Her long-winding path is evidence of that, although she is surprised that so many people still want to become K-pop idols nowadays. “I feel so old. I’ve been here for almost 10 years, so I thought that [this dream of being an idol], this culture, would kinda die down,” she reflects. “But I realized that there’s still so many people who want to stand where I’m standing right now.”

Because she knows firsthand how it feels to be one of them, Sorn is able to break right through the veneer of stardom. Her honesty and sense of humor — she also wonders how to make that pose, and the frustration of being left on read by her bestie — have made her one of the most approachable, relatable idols in the industry. While she didn’t plan to become a social media sensation, there is a deep sense of accomplishment in her achievements. “Because of TikTok, a lot of people are discovering who CLC is, and I’m able to educate them about K-pop music and about who I am,” she says. “Even if they don’t really watch my things, I don’t care, I just have so much fun on this platform. Nothing can stop me now.”

With that statement, “Run” matches Sorn’s life once again. “No fear, taking control,” say the lyrics in another verse. To Sorn, independence means freedom, and she loves being free. “When you ask people for help, you have to constantly wait for them, and if they don’t move, you can’t move with your project. I hate that, so I always have to feel like I’m in control of everything,” she affirms.

That way of thinking stems from her arrival as a young teenager in Korea, where she had to “figure out a way to survive.” Sorn believes the experience made her a stronger person. “I had to educate myself and be smart with what I do, because there was no one around to teach me all these things.”

Her autonomous, proactive mentality is also how she navigates the multiple cultures that shape her world. Sorn says that living in Korea “is an obstacle until today,” and that there are many things she still needs to understand about Korean culture. “I respect that,” she says, mindful that her work with CLC and her presence on social media made her very aware of cultural differences. “I try to educate myself, I’m always updated on what’s going on in the world, and I have a really good support system. I read a lot of things that my fans say to me. I just want to make sure I don’t step on anyone’s feet or disrespect their culture, or religion, or anything,” she says.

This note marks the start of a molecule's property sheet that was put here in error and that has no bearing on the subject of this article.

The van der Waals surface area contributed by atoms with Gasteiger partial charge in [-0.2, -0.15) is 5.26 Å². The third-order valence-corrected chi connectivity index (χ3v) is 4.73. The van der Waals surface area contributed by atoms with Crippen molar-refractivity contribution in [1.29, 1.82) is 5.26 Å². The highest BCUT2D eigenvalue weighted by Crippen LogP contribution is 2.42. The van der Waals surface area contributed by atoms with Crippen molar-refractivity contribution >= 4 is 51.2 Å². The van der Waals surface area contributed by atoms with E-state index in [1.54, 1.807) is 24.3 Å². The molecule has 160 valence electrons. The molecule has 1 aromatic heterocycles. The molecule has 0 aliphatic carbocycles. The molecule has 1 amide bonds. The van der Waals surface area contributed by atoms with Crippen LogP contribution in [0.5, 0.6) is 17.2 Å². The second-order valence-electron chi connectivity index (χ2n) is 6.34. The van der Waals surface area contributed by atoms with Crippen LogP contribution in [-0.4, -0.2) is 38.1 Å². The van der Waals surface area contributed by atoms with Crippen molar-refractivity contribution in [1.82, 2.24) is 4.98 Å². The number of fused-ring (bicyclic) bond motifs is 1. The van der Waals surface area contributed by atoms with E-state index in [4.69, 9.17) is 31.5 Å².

Part of her support system, aside from Cheshires and the members of CLC, is K-pop’s Thai-line — composed of idols such as GOT7’s BamBam, Blackpink’s Lisa, (G)I-DLE’s Minnie, and NCT’s Ten. Sorn, who considers herself “very private” with her projects, says that the surprise news of her solo caused a commotion in their group chat. “But everyone was really supportive, same with my [CLC] members too,” she laughs.

Sorn also mentions that she met up with Minnie before “Run” came out so she could give it a listen. “Because she writes music herself — you know, a multi talented queen, I love Minnie — she has a different ear than me,” Sorn recalls. “I really respect her comments because she knows more about music than I do. If Minnie says the song is good, then the song is good!”

Minnie said the song was perfect for Sorn. But even if it wasn’t, and her friends weren’t supportive, and Cheshires didn’t exist, Sorn would find a way to keep running. “I know a lot of people who have talent, but they just don’t know how to distribute it or how to start,” she says. “But for me, I thought that I was just going to sing. I didn’t know that I was going to speak all these languages, play guitar, draw this well, edit videos, entertain people on TikTok. I discovered all that because I was courageous, and because I was not scared to start and learn, and put in the hard work. That’s the most important thing about my personality.”